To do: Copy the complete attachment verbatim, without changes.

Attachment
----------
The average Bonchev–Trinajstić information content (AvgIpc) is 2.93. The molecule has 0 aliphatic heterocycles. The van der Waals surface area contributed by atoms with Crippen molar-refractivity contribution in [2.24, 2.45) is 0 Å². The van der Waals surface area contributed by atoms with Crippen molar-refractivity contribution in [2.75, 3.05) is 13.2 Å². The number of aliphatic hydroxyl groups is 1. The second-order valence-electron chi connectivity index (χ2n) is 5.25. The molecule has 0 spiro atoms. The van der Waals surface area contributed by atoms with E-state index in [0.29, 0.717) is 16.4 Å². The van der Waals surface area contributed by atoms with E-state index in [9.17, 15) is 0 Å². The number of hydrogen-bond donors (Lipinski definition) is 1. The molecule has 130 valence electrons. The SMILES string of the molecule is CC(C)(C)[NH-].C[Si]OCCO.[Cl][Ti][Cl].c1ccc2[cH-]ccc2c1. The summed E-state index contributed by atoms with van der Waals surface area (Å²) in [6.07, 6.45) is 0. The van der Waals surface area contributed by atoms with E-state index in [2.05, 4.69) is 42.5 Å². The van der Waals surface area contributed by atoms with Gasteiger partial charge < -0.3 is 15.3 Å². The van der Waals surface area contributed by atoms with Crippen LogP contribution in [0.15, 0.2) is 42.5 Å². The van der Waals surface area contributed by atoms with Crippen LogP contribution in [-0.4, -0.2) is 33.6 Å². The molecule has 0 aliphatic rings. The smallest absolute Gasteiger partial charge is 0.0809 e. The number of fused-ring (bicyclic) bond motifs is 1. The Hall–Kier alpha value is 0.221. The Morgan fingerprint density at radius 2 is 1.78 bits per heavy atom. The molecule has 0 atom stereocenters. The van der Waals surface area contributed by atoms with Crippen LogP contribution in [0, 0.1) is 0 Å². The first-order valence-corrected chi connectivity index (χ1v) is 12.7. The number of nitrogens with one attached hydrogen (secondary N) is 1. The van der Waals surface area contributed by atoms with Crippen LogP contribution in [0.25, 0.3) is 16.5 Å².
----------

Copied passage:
The average Bonchev–Trinajstić information content (AvgIpc) is 2.93. The molecule has 0 aliphatic heterocycles. The van der Waals surface area contributed by atoms with Crippen molar-refractivity contribution in [2.24, 2.45) is 0 Å². The van der Waals surface area contributed by atoms with Crippen molar-refractivity contribution in [2.75, 3.05) is 13.2 Å². The number of aliphatic hydroxyl groups is 1. The second-order valence-electron chi connectivity index (χ2n) is 5.25. The molecule has 0 spiro atoms. The van der Waals surface area contributed by atoms with E-state index in [0.29, 0.717) is 16.4 Å². The van der Waals surface area contributed by atoms with E-state index in [9.17, 15) is 0 Å². The number of hydrogen-bond donors (Lipinski definition) is 1. The molecule has 130 valence electrons. The SMILES string of the molecule is CC(C)(C)[NH-].C[Si]OCCO.[Cl][Ti][Cl].c1ccc2[cH-]ccc2c1. The summed E-state index contributed by atoms with van der Waals surface area (Å²) in [6.07, 6.45) is 0. The van der Waals surface area contributed by atoms with E-state index in [2.05, 4.69) is 42.5 Å². The van der Waals surface area contributed by atoms with Gasteiger partial charge < -0.3 is 15.3 Å². The van der Waals surface area contributed by atoms with Crippen LogP contribution in [0.15, 0.2) is 42.5 Å². The van der Waals surface area contributed by atoms with Crippen LogP contribution in [-0.4, -0.2) is 33.6 Å². The molecule has 0 aliphatic rings. The smallest absolute Gasteiger partial charge is 0.0809 e. The number of fused-ring (bicyclic) bond motifs is 1. The Hall–Kier alpha value is 0.221. The Morgan fingerprint density at radius 2 is 1.78 bits per heavy atom. The molecule has 0 atom stereocenters. The van der Waals surface area contributed by atoms with Crippen LogP contribution in [0, 0.1) is 0 Å². The first-order valence-corrected chi connectivity index (χ1v) is 12.7. The number of nitrogens with one attached hydrogen (secondary N) is 1. The van der Waals surface area contributed by atoms with Crippen LogP contribution in [0.25, 0.3) is 16.5 Å².